Home – New Forums Money matters Changes to superannuation in specie contribution rules

  • This topic is empty.
Viewing 5 posts - 1 through 5 (of 5 total)
  • Author
    Posts
  • #977964
    Paul Wineberg
    Member
    • Total posts: 43
    Up
    0
    ::

    As of the 1st July 2012, it appears as though a superannuation fund will no longer be able to accept listed shares as in specie contributions using an off-market transfer.

    At this point any shares held personally which you wish to transfer into your SMSF, will need to be sold on the open market by the individual, and purchased on the market by the SMSF.

    This means if you are looking at transferring shares into your fund from your personal name, you had better act quickly and do so before the 30th June.

    I am not sure why the ATO are doing this, the only thing it seems to be achieving is making the broker rich!

    Thanks.

    #1103763
    TehCamel
    Member
    • Total posts: 873
    Up
    0
    ::

    yes.. it would make the brokers a little richer, but..

    if I own, say, 1000 shares in BHP that I bought at $20.00 each
    and I sell them on the open market at current rate of 35, then i’d crystalise a gain of 15,000.

    Where as.. if i understand correctly, I can do an off-market transfer, at any rate I like.. so I could do an offmarket transfer to my SMSF, at say 27.50 per share, meaning I’d make a gain of 7,500 instead of 15,000..
    but the SMSF would make an instant gain of 7,500..

    I’m possibly on quite the wrong track here though?

    #1103808
    TehCamel
    Member
    • Total posts: 873
    Up
    0
    ::

    yes.. it would make the brokers a little richer, but..

    if I own, say, 1000 shares in BHP that I bought at $20.00 each
    and I sell them on the open market at current rate of 35, then i’d crystalise a gain of 15,000.

    Where as.. if i understand correctly, I can do an off-market transfer, at any rate I like.. so I could do an offmarket transfer to my SMSF, at say 27.50 per share, meaning I’d make a gain of 7,500 instead of 15,000..
    but the SMSF would make an instant gain of 7,500..

    I’m possibly on quite the wrong track here though?

    #1103765
    Paul Wineberg
    Member
    • Total posts: 43
    Up
    0
    ::

    The shares need to be transferred at market value when done as part of an off market transfer, and therefore there would be the same CGT consequences. The difference being, you can pick the lowest market value, which may only be slight. So you can not just choose a nominal figure. The ATO can and on occasions do check the market value. You need evidence of market values which can be easily obtained from ASX.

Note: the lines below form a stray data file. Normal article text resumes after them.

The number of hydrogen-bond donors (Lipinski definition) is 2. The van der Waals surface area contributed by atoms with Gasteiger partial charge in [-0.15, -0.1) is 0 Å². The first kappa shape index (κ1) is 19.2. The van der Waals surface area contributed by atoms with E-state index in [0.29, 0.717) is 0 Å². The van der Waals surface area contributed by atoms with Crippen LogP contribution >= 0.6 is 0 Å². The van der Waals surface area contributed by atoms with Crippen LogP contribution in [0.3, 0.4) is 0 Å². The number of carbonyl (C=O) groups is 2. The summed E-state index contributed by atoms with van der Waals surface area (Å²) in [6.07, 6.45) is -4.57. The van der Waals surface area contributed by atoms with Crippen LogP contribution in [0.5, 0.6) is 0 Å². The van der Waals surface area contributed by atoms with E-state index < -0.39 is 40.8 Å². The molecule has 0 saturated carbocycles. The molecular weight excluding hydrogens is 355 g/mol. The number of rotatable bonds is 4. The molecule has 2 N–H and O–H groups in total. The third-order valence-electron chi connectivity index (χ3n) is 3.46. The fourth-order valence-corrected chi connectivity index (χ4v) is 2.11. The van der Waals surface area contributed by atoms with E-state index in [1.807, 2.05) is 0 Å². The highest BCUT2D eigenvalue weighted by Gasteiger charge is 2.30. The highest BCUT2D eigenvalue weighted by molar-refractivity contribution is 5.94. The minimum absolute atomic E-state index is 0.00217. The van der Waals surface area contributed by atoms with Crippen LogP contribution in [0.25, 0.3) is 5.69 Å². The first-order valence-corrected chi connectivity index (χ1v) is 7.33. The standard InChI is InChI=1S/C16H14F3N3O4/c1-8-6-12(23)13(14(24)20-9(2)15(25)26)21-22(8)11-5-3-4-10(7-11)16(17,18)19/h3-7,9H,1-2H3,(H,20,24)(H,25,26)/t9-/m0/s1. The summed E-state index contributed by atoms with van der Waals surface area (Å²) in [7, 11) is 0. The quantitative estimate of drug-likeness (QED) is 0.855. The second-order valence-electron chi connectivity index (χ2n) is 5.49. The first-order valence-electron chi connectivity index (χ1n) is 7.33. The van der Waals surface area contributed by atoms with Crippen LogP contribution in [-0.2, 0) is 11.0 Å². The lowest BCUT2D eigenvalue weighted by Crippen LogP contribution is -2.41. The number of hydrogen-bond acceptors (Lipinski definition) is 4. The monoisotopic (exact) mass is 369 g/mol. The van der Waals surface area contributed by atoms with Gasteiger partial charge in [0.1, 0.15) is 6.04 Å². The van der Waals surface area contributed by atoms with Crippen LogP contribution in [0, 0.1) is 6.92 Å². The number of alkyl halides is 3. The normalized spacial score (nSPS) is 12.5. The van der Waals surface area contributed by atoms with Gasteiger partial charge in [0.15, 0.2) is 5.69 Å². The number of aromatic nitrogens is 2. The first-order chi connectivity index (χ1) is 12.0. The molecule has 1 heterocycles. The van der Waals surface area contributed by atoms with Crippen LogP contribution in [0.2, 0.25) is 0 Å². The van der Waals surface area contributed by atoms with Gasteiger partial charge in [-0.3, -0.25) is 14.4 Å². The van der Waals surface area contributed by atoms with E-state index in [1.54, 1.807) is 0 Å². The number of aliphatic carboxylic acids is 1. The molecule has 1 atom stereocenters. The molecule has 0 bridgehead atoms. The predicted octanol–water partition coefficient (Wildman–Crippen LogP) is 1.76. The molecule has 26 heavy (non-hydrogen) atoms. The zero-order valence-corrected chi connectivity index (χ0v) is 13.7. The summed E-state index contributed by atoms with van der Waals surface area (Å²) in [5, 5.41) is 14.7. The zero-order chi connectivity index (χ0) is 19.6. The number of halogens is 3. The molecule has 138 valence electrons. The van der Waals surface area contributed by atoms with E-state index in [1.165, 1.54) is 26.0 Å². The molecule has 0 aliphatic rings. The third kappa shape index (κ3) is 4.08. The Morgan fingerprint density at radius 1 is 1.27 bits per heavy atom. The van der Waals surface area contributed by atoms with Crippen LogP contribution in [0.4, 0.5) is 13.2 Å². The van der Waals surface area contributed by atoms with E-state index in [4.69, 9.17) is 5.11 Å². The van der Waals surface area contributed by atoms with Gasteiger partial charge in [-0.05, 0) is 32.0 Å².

One of the major advantage of this is for small business owners who do not have cash to make super contributions for themselves. Lets say you have $50K worth of BHP with a cost base of $30,000 (lets assume you have made no other contributions and your contribution cap is $50K PA). You could sell this for no consideration, and you would have a capital gain in your personal name. of $20K. You then take the CGT discount and have a capital gain of $10K. But, because you have not received any money for these shares personally, you could potentially claim a deduction personally of $50K to offset your business income.

    This works in som eother situations, but this is one of the more common benefits. This will work the same in the future, but from the point of view of the transaction, this will need to be done through a broker, so it just adds another $20-$60 to the transaction.

    #1103809
    Paul Wineberg
    Member
    • Total posts: 43
    Up
    0
    ::

    The shares need to be transferred at market value when done as part of an off market transfer, and therefore there would be the same CGT consequences. The difference being, you can pick the lowest market value, which may only be slight. So you can not just choose a nominal figure. The ATO can and on occasions do check the market value. You need evidence of market values which can be easily obtained from ASX.

    One of the major advantage of this is for small business owners who do not have cash to make super contributions for themselves. Lets say you have $50K worth of BHP with a cost base of $30,000 (lets assume you have made no other contributions and your contribution cap is $50K PA). You could sell this for no consideration, and you would have a capital gain in your personal name. of $20K. You then take the CGT discount and have a capital gain of $10K. But, because you have not received any money for these shares personally, you could potentially claim a deduction personally of $50K to offset your business income.

    This works in som eother situations, but this is one of the more common benefits. This will work the same in the future, but from the point of view of the transaction, this will need to be done through a broker, so it just adds another $20-$60 to the transaction.

Viewing 5 posts - 1 through 5 (of 5 total)
  • You must be logged in to reply to this topic.